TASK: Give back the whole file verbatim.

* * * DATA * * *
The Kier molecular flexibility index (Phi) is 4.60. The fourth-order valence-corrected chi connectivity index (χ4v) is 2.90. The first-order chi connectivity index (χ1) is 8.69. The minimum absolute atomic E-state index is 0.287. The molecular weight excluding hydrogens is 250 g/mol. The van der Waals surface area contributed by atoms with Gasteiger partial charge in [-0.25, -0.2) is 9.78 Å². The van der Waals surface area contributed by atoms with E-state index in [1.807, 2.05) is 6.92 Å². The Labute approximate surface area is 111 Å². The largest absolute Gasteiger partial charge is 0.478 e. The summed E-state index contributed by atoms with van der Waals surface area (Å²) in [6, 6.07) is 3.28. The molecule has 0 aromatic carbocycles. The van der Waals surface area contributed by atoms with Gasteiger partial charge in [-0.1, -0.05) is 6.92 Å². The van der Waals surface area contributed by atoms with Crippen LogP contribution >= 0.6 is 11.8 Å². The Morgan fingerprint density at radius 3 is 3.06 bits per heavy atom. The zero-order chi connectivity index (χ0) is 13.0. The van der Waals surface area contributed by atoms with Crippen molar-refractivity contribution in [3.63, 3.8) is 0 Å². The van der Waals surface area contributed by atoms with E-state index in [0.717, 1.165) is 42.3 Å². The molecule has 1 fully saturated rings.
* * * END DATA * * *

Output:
The Kier molecular flexibility index (Phi) is 4.60. The fourth-order valence-corrected chi connectivity index (χ4v) is 2.90. The first-order chi connectivity index (χ1) is 8.69. The minimum absolute atomic E-state index is 0.287. The molecular weight excluding hydrogens is 250 g/mol. The van der Waals surface area contributed by atoms with Gasteiger partial charge in [-0.25, -0.2) is 9.78 Å². The van der Waals surface area contributed by atoms with E-state index in [1.807, 2.05) is 6.92 Å². The Labute approximate surface area is 111 Å². The largest absolute Gasteiger partial charge is 0.478 e. The summed E-state index contributed by atoms with van der Waals surface area (Å²) in [6, 6.07) is 3.28. The molecule has 0 aromatic carbocycles. The van der Waals surface area contributed by atoms with Gasteiger partial charge in [-0.1, -0.05) is 6.92 Å². The van der Waals surface area contributed by atoms with Crippen LogP contribution >= 0.6 is 11.8 Å². The Morgan fingerprint density at radius 3 is 3.06 bits per heavy atom. The zero-order chi connectivity index (χ0) is 13.0. The van der Waals surface area contributed by atoms with Crippen molar-refractivity contribution in [3.63, 3.8) is 0 Å². The van der Waals surface area contributed by atoms with E-state index in [0.717, 1.165) is 42.3 Å². The molecule has 1 fully saturated rings.